Indeed it is absurd and depressing that Jewish responsibility for the killing of Christ is still being discussed as a serious matter by the leader of the Catholic Church. But, as Fine points out, it is a mistake to think that only James Earl Ray was responsible for the assassination of Martin Luther King Jr. The constituted racist order of the United States, especially of the former Confederacy, which is still being celebrated, surely helped to create and motivate the gunman and that should be critically examined. And following this logic, Fine seems to support the present House investigation, which I think or at least judge to be nothing more than a witch hunt.
Fine’s sociological eye sees the dilemma and his pen illuminates it. But the sociological dilemma points to the necessity of making a judgment and discussing it. When does the link between the community and individual action require a forceful criticism not only of the responsible individual but also for the community at large? When is the assertion of such responsibility a sign of xenophobia or some other hatred, the sort that Matynia thinks we should cast aside when we take responsibility for our common world? This requires commitment. Something that Fine shies away from, at least in this post.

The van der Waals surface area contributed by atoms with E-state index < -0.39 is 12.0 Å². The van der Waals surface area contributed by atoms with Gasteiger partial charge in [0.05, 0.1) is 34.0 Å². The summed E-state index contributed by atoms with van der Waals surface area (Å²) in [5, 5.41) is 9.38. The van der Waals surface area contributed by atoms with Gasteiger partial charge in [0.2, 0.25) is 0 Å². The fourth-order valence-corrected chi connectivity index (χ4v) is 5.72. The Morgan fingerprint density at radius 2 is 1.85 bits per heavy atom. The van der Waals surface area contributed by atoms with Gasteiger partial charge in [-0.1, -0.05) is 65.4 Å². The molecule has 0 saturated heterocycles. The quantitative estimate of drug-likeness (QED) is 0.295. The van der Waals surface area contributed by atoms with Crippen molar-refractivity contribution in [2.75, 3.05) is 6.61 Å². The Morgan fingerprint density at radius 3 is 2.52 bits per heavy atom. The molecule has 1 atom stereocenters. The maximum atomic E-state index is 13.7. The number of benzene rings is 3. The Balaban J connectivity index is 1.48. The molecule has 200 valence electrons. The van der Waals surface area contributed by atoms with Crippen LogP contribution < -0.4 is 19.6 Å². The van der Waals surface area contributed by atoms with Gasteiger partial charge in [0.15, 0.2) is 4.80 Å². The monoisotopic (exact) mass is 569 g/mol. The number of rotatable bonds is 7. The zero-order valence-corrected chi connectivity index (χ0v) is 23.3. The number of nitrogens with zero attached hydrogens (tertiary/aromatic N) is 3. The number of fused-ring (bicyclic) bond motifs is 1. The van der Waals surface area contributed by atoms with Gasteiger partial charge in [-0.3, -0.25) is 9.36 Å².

The responses of Felipe Pait, countering Fine’s humor with his own, and of Scott, thinking about his anti-war anarchist friend in Spain being accused of responsibility for Bush’s War in Iraq, point to the need to take some responsibility, drawing upon sociological insights such as Fine’s. As Michael Corey notes quoting Peter Berger, “Unlike puppets, we have the possibility of stopping in our movements, looking up and perceiving the machinery by which we have been moved. In this act lies the first step towards freedom. And in this act we find the conclusive justification of sociology as a humanistic discipline … ” This is something that needs to inform public discussion, something we need to talk about.